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Lost In Translation: Using Machine Learning To Improve IT

Since the earliest caveman utterances, we humans have learned to glean meaning from noise. History is filled with classic mistranslations, but in most cases these mistranslations are merely funny. Fast forward a few millennia, and the Interwebs come along. We especially love our memes, many of which include classic mistranslations from one human language to another. For example, "All your base are belong to us," is one that is familiar to most gamers.

Now fast forward past the Stone Age, the Bronze Age, and the Industrial Age. Modern technologists are blessed to live in the Information Age, a time that just couldn't be any cooler for tech lovers. The Information Age is also the Machine Age. And machines love to talk. After all, there is so much information, yet so little time. 

Today big data is the buzzword overshadowing enterprise software. Data puddles, data streams, data lakes, data oceans... How do we handle this very large and always expanding amount of machine data?

Fight fire with fire

First coined by U.S. settlers in the 19th century, "fight fire with fire" is a time-tested tactic. If you remember only one thing from this post, it will hopefully be this key point: We need to fight machines with machines. Humans simply can't keep up with all the machine data.

We've entered the brave new world of IT, and our systems are generating boatloads of machine data. The increasing focus on continuous delivery, constant updates and upgrades to software, as well and business reliance on software, mean that the use of cloud computing and virtualized networks has never been greater. And to monitor the performance and availability of these network devices and components, we look at the data they output. Just a few years ago, IDC estimated that the amount of machine data alone would grow by 15 times by 2020. So, how do you separate the signal from the noise?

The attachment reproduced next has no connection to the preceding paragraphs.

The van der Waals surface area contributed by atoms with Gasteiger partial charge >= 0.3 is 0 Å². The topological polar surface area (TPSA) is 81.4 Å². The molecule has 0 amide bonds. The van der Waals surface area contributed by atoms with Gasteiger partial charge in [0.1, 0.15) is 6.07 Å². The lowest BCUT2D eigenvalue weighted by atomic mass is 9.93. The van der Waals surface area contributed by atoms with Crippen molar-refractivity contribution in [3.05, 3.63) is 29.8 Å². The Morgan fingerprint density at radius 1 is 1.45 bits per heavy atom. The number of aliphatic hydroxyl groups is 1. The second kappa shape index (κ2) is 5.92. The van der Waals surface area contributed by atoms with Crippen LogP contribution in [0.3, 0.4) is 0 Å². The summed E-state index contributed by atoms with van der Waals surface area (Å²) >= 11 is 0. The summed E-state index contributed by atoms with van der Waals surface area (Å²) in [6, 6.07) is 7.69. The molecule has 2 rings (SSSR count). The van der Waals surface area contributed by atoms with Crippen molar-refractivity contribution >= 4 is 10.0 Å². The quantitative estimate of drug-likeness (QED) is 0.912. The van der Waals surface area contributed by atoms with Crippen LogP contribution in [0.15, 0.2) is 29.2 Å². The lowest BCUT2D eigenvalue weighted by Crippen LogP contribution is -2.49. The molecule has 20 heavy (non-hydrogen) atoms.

Service assurance tools can leverage the power of machines with the advanced use of algorithms. We do this at Moogsoft, and one important observation has come to me repeatedly. People love to say, "Yes, I want to leverage the power of machines," yet many are afraid to let go of their old workflow habits.

We watch algorithms produce very impressive and actionable outputs, yet we still see people get stuck on the letters, entirely overlooking the spirit of the message. It's akin to watching a curmudgeonly, stickler grammar teacher analyze a passionate, moving emotional scene from a movie. The forest is missed for the trees entirely.

What would Google do?

We actually don't have to ask what Google would do, because it turns out that Google has already done it. Google knows data and is very good at it. Stephen Levy's book, Inside the Googleplex, provides an excellent description of Google's approach to Google Translate. I won't recite all that here, but I will call out that Google has led the way by deciding not to use a traditional workflow approach to language translation, and instead made a conscious decision to rely on semi-deterministic algorithms, rather than use direct, rules-based translation.